Staff can add real value to a charity and have a lasting impact on how they run.

The key is support over a longer period. It doesn’t need to be a big time commitment – little and often is fine – you just need to start looking beyond single days out of the office.

One of the main benefits of employee engagement is giving staff a sense of purpose and satisfaction beyond their day-to-day. Longer-term placements invariably improve these benefits.

The outcome for your company may be invaluable, too. Instead of a group photo holding paint brushes (remember those walls from Myth 1?) wouldn’t a detailed case study with measurable outputs be a great thing to show your board, or to help entice the best graduates?

Considerations and takeaways:

→ Is your company’s volunteering policy fit for purpose? Could single days out of the office be spread over a month, working remotely?

→ Given the right opportunity, many employees will match volunteering time with some of their own free time. A well-structured volunteering policy would incorporate this

→ Longer term commitment will amplify the benefits as well as maximising impact

→ It might make sense to work with an umbrella organisation like Raise Your Hands that works across a wide range of charities, with a variety of volunteering opportunities

Myth 4: Charities are slow and inefficient. Corporations do it better!

A quick one.

Be wary of assuming that corporations have something to teach charities. Charities are full of bright, dynamic, highly skilled people with years of experience (often from other sectors). We’re not all just wishy-washy do-gooders 🙂

If charities do seem cautious, it’s because they’re highly accountable to donors and have to watch every penny spent.

Instead, the key question is: what can a company offer that a charity can’t do better?

Considerations and takeaways:

→ Start with an open and frank discussion with your charity partner. Find out their needs and be honest about your objectives

→ Due to tight budgets, charities will have gaps in their resources and skills. The most effective partnerships are those that identify the gaps, match skills and build capacity.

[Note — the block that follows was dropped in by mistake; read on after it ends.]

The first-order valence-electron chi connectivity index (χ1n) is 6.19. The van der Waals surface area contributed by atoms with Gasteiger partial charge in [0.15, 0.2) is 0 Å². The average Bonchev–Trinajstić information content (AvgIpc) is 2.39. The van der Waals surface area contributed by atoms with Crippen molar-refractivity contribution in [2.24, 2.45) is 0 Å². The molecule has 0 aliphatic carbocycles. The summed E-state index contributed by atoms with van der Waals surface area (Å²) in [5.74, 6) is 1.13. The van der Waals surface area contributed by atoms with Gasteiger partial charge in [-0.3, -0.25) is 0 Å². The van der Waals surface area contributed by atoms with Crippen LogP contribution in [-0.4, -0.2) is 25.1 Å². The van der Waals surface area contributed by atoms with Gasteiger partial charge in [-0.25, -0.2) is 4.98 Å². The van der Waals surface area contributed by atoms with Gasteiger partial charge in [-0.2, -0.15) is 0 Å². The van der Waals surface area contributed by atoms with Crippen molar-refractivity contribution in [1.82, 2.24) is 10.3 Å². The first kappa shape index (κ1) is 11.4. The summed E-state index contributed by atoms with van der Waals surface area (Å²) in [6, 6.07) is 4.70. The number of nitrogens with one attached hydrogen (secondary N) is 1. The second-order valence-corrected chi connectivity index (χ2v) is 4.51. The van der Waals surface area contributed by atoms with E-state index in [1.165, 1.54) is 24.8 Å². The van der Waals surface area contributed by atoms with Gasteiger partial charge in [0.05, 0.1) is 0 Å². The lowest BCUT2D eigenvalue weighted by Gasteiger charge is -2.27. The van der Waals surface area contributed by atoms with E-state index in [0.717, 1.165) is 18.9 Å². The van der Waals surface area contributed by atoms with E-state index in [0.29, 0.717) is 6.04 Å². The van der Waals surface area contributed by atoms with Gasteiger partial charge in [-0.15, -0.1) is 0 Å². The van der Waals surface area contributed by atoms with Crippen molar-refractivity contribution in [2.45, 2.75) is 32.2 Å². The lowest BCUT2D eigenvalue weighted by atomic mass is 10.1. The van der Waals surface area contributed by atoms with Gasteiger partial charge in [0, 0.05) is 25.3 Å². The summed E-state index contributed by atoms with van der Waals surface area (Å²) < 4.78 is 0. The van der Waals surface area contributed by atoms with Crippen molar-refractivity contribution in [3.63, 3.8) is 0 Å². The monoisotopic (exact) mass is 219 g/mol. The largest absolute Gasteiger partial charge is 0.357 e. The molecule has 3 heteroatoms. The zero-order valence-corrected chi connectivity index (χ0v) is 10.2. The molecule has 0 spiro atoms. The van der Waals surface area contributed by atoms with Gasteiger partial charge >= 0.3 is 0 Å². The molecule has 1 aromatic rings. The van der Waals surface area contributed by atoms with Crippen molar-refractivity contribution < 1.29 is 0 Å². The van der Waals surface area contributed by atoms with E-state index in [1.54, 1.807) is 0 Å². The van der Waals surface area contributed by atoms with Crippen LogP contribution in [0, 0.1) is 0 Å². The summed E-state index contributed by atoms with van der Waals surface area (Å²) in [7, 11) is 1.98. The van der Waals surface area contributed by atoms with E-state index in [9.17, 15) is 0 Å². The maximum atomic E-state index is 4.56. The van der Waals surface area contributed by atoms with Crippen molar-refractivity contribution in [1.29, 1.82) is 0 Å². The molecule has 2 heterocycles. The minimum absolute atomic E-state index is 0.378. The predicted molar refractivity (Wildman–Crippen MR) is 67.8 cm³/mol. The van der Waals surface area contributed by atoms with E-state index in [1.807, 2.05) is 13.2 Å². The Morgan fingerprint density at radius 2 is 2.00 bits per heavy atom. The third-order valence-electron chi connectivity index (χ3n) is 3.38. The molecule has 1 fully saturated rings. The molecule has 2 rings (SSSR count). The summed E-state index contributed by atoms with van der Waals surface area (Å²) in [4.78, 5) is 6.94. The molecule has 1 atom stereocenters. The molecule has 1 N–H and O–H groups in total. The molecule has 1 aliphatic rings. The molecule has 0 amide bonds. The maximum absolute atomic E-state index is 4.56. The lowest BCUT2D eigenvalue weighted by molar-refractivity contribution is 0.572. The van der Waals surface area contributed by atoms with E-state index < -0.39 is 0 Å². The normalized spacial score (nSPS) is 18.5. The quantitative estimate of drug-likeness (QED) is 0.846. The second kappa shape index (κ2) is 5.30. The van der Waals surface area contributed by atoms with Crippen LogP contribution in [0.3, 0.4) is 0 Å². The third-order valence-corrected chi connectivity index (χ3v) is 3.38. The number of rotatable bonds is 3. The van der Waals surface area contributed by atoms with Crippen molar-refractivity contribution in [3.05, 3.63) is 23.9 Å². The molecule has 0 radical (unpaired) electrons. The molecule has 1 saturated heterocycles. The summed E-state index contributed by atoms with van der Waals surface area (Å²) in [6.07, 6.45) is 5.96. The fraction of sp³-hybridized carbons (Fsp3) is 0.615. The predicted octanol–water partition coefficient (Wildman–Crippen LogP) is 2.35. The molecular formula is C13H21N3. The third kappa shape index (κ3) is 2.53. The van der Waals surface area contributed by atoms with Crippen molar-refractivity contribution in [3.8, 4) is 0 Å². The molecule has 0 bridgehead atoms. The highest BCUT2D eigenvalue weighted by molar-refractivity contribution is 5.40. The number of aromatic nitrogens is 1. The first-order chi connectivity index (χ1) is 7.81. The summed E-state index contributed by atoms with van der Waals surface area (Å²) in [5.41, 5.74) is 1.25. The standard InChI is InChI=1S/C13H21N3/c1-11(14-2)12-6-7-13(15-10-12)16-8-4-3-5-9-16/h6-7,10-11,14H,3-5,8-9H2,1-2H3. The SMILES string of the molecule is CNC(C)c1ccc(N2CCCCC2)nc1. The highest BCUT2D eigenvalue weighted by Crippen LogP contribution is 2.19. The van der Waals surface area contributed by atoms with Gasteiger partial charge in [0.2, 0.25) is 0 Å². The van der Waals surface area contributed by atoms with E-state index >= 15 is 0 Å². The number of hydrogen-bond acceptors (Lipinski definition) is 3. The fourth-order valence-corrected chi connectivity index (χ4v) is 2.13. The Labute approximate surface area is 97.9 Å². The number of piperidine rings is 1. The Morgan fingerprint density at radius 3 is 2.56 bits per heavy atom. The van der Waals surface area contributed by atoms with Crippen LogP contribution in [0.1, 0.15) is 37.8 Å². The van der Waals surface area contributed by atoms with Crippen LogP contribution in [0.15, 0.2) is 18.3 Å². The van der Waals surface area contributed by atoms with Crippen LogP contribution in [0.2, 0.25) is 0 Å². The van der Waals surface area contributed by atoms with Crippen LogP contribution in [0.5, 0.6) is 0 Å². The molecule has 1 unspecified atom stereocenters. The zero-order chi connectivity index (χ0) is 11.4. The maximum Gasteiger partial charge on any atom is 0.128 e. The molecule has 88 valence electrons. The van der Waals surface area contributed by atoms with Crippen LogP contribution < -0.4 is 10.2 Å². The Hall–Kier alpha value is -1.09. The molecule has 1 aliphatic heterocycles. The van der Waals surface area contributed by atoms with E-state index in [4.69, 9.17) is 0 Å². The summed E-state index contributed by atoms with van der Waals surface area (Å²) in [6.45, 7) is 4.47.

Myth 5: Enthusiasm and goodwill amongst staff will mean huge uptake

While staff will have genuinely good intentions, the reality is that the day job can get in the way. Don’t be disheartened if turnout isn’t as high as expected.

As with all well-designed social impact programmes, getting staff and stakeholders engaged at all levels is key.

We often find that in each company partner, there are key members of staff who are fantastic at rallying colleagues and putting energy behind your social impact work. We call them ‘Super Enthusers’! Identifying these individuals early can reap dividends.

Likewise, the involvement of senior management is probably the single most powerful indicator of the success of a social impact programme that we’ve come across.

Considerations and takeaways:

→ Think about how to engage new staff early on and advertise opportunities across your organisation to maximise current staff uptake

→ Identify Super Enthusers in your organisation early
You will need at least one person at the senior management level trumpeting the cause and allocating resources – not just giving lip service

→ Building volunteering into personal development objectives could increase uptake

→ Be realistic – you’ll never get everyone in the company involved, so set a realistic target – and make sure you factor in that there will be a certain amount of cancellations

→ Are there other ways you can motivate staff? Friendly competition between teams, for example, can stoke the fire!

To discuss a broad range of volunteering opportunities, or to get advice on how best to engage your staff with your social impact programmes, read about our Dot Impact programme and get in touch.

Myth Busting: Volunteering

This is a resource for companies posted on 26 February 2024.